By RAMIT PLUSHNICK-MASTI -- Associated Press Writer

WEXFORD, Pa. (AP) — Spread out on Clare Bello's vinyl-surfaced work table is the evidence of a year-old hobby — and now, the means for this year's Christmas.

The clear, compartmentalized boxes brimming with colorful beads, semiprecious stones, clasps and string used to be a fun, creative way to keep busy while watching TV and hanging out with family. This year, the jewelry Bello makes will not only be Christmas gifts for women in her family, she also hopes she can sell enough of her handmade crafts to make the money she needs to buy gifts for the men and boys.

In the current economic climate — with unemployment rising, housing prices dropping and stock portfolios shrinking — many are cutting back on holiday shopping. Gift-buying budgets are smaller and many people, like Bello, are planning to make gifts whenever possible.

"Christmas this year has just been really tough and I think it's been tough on everyone," said Bello, 43, who is the CEO and co-founder of Vertical Claims Management, a medical malpractice claims company. "My husband's an attorney and I'm an executive and we're still feeling the crunch, significantly."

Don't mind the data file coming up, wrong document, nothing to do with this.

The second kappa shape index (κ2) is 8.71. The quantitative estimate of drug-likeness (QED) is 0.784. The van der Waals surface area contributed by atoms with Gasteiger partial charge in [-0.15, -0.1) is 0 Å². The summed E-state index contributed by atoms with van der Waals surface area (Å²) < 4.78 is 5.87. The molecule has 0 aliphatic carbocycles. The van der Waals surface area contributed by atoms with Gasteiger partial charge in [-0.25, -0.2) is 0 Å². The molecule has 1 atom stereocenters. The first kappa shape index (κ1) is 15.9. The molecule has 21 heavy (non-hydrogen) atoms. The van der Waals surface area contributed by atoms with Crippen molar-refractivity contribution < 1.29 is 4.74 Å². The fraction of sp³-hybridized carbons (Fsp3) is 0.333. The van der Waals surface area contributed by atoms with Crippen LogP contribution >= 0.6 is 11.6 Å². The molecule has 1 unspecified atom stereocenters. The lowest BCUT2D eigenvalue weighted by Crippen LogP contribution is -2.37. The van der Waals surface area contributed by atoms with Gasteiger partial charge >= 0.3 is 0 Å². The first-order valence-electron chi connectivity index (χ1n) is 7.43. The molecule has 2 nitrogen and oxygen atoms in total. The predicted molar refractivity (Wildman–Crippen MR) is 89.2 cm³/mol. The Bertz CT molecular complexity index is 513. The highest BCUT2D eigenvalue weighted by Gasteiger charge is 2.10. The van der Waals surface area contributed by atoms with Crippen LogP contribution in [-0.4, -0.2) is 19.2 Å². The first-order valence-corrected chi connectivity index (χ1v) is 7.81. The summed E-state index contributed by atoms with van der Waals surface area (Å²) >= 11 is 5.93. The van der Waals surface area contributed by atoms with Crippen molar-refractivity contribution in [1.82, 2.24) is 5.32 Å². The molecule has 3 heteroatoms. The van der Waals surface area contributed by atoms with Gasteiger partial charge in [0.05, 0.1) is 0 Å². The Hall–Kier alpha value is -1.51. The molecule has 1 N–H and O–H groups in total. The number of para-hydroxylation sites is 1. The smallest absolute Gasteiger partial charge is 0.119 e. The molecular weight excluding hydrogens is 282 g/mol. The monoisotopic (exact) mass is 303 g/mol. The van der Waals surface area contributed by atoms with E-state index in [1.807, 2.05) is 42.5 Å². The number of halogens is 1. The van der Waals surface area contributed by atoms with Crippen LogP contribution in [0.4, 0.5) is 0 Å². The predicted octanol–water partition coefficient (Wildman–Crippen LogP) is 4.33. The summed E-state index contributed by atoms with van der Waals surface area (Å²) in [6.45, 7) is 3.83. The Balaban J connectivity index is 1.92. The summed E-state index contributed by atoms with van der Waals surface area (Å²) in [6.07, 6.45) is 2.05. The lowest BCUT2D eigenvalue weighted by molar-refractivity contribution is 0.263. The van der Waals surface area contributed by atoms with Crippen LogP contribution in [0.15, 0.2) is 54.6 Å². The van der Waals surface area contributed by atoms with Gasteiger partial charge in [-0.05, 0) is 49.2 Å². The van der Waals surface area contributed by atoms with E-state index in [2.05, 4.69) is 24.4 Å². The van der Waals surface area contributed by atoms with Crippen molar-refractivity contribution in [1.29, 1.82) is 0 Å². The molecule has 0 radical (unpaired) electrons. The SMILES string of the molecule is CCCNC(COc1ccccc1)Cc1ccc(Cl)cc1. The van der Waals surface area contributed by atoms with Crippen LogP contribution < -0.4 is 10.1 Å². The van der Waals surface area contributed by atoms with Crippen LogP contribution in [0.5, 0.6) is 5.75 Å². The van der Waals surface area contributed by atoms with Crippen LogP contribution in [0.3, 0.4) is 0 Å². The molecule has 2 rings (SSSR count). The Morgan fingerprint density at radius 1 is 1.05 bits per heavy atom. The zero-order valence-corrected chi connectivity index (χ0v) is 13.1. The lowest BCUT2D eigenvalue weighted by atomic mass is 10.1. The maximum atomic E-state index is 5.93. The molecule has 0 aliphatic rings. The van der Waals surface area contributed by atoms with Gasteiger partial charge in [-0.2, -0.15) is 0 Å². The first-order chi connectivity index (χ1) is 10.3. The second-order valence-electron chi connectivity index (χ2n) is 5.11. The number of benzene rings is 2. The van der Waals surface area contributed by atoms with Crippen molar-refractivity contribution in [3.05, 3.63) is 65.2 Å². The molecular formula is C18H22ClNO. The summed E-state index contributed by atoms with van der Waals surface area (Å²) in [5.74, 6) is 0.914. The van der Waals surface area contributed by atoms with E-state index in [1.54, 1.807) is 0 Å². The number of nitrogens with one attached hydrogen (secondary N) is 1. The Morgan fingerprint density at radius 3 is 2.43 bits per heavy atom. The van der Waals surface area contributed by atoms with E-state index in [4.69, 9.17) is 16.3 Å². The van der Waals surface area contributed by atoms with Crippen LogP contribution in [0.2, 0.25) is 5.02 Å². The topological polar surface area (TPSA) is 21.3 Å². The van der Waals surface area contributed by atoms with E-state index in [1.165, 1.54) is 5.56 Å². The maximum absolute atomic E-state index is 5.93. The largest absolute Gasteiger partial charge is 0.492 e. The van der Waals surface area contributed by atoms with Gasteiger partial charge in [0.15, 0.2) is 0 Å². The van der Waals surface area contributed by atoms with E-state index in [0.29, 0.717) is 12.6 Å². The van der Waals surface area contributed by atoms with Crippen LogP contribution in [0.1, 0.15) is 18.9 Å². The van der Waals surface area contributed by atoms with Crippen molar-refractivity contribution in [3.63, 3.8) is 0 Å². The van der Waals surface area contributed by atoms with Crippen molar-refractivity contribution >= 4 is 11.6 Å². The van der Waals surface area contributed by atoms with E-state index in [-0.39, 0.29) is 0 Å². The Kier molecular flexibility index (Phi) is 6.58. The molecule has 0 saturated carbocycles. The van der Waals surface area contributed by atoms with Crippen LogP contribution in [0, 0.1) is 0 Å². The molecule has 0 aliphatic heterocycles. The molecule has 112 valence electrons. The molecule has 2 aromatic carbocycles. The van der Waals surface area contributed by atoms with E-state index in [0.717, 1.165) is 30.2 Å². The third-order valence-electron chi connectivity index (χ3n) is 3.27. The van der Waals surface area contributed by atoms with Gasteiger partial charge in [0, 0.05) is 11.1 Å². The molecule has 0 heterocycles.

The Bellos aren't alone. Nationwide, crowds came out on Black Friday — considered one of the busiest shopping days of the year and traditionally marks the first day of the holiday shopping season — and spent about 3 percent more than last year. But analysts predict that will slowdown in the countdown to Christmas.

Robert Dye, a senior economic analyst with PNC Financial Services Group in Pittsburgh, predicts a 6 percent to 7 percent decline in consumer expenditures for the fourth quarter — the biggest drop since 1980. Shoppers are going to cut back on lavish goods and return to more "traditional values," Dye said.

People will "shift the focus from gift giving, more to family reunions, catching up with friends," Dye said. "They're going to need to be creative ... making gifts, organizing events, things that are not going to require an outlay of a significant amount of cash."